Nature Under Threat : Interview with Sir Robert Watson Sir Robert Watson
What is the extent of biodiversity loss? How serious is the situation?
Sir Robert Watson : It is serious. The rate of loss of species is clearly increasing. It is running at tens to hundreds of times faster than natural evolution. In the 2019 IPBES Global Assessment, we said one million species were at risk of extinction – half of those are plants and animals, half are insects. However, if we start to manage biodiversity – if we start to protect our ecosystems, we can stop most from becoming extinct. That means reducing the drivers behind biodiversity loss: changing land use, overexploitation of resources, climate change, pollution, and the increase in invasive alien species.
How accurate is our data in this area? Do we have clear projections for what is going to happen with biodiversity loss?
Sir Robert Watson : There is a lot of work going on. We know what has happened and how – we know how we have transformed our environment. But what is going to happen in the next fifty years? That is more difficult. We need better models. To have a good projection of the future, we need to know the plausible changes in population, in wealth, in per capita consumption, in new technologies and social values. The question is, do we know enough to act? And the answer is: yes, we do. We should not use lack of knowledge as an excuse.
Are we doing enough to stop biodiversity loss?
Sir Robert Watson : Clearly, we need to do more. We are still changing land use. Deforestation is still occurring in some parts of the world, primarily in the tropics and sub-tropics. Air-borne and land-based pollution are still increasing. We are only making reasonable progress on four of the twenty Aichi targets. On some, we are actually losing ground.
What is the role of the private sector in this ?
Sir Robert Watson : A huge role. Governments can put policies in place, but it is the private sector that produces our food, that produces our energy, that runs our transport systems and controls tourism. Many companies are dependent on biodiversity – the food sector of course, but also aluminium producers or power companies, which are dependent on water for their business. The good news is there are companies out there showing that you can be economically viable, that you can make a profit for your shareholders, and still be sustainable. The private sector needs to take a medium and long-term view. Look at Newfoundland in the 1990s – overfishing was so acute that there had to be a moratorium on Atlantic cod. Twenty years later, the cod stocks are still not back to where they were. It takes time for ecosystems to recover.
You mentioned climate change as a driver of biodiversity loss?
Sir Robert Watson : With climate change, you get an acceleration of the pressure on biodiversity. Dry areas, on average, become drier; wet areas become wetter. But you also get changes in precipitation, leading to floods or droughts, and more extreme weather, such as heatwaves. Many of the coral reefs in the Caribbean have been wrecked in the last two decades by just a few major hurricanes. The fact is, we need to look at climate change and biodiversity together. They cannot be separate issues. Both are environmental issues, but they are more than that – they are both development issues.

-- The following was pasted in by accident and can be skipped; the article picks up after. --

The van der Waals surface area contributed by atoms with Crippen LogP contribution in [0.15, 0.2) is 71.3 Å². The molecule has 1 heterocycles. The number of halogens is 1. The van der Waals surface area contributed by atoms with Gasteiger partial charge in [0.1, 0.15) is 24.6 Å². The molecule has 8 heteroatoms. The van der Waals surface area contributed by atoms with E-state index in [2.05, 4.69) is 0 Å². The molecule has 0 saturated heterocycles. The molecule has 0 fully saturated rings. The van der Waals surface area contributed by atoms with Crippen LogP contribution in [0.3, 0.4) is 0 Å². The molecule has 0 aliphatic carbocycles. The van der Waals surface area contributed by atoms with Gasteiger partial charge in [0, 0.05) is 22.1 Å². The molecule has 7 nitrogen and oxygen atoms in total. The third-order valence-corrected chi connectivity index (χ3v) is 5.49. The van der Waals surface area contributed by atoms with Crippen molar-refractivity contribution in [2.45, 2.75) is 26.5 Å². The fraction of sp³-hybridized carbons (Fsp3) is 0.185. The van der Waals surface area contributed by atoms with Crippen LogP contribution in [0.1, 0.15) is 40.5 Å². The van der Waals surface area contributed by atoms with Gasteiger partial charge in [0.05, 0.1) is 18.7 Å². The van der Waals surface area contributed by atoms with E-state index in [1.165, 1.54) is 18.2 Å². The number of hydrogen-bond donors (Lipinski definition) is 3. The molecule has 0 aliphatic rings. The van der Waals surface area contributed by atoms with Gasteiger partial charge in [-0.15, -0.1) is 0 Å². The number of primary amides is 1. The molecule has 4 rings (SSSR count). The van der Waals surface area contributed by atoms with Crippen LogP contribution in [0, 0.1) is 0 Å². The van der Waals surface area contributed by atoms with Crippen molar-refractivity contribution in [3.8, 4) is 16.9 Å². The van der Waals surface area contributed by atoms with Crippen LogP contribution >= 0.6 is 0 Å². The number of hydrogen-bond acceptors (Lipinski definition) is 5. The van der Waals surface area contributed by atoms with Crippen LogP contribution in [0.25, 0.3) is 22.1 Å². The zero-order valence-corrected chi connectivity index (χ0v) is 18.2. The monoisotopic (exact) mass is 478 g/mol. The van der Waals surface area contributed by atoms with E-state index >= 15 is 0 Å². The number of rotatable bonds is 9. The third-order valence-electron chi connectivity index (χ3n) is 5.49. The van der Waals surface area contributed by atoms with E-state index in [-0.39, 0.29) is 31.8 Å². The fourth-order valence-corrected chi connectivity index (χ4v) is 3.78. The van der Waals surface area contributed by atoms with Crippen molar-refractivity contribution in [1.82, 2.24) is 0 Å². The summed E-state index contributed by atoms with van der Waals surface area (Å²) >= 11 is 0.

What do you mean by development issues?
Sir Robert Watson : They affect food, water, energy, security – they are also economic issues. Losing biodiversity comes at a real economic cost. The poorer populations are affected most by biodiversity loss and by climate change. When we look at these ecosystems – forests, wetlands, grasslands, mangrove swamps – they all play a role in providing food and fibre, in providing water and medicine. They help control our climate. This is not just a matter of losing species – we are also seeing local conflicts as a result of biodiversity loss and climate change.
How optimistic are you? You said we can stop biodiversity loss, if we act. But will we?
Sir Robert Watson : We will continue to lose biodiversity and we need to understand the implications. How are we going to adapt to that future loss? How can we manage our agriculture, our energy, our water systems better? We are definitely moving too slowly, but hopefully there is enough common sense to draw back from the cliff edge – to realize that to continue along this path is economically stupid, socially stupid and will not be good at all for any of us – the rich, the middle classes or the low-income populations.
Biodiversity at Risk: Preserving the natural world for our future
This AXA Research Fund publication is a collection of interviews, articles and desk research that discuss the critical nature of biodiversity, the interdependencies between nature, climate change, the economy and security, based on insights from AXA Research Fund supported scientists and biodiversity and climate change experts. The report also provides an overview of AXA’s commitments in the area of biodiversity loss mitigation and resilience strategies.Read the publication
Sir Robert Watson
Sir Robert Watson is a leading international authority on climate change and biodiversity. He was formerly scientific advisor to the United Kingdom’s Department of Environment, Food & Rural Affairs. He served as Chair of both the Intergovernmental Panel on Climate Change (IPCC) and the Intergovernmental Science-Policy Platform on Biodiversity and Ecosystem Services (IPBES).
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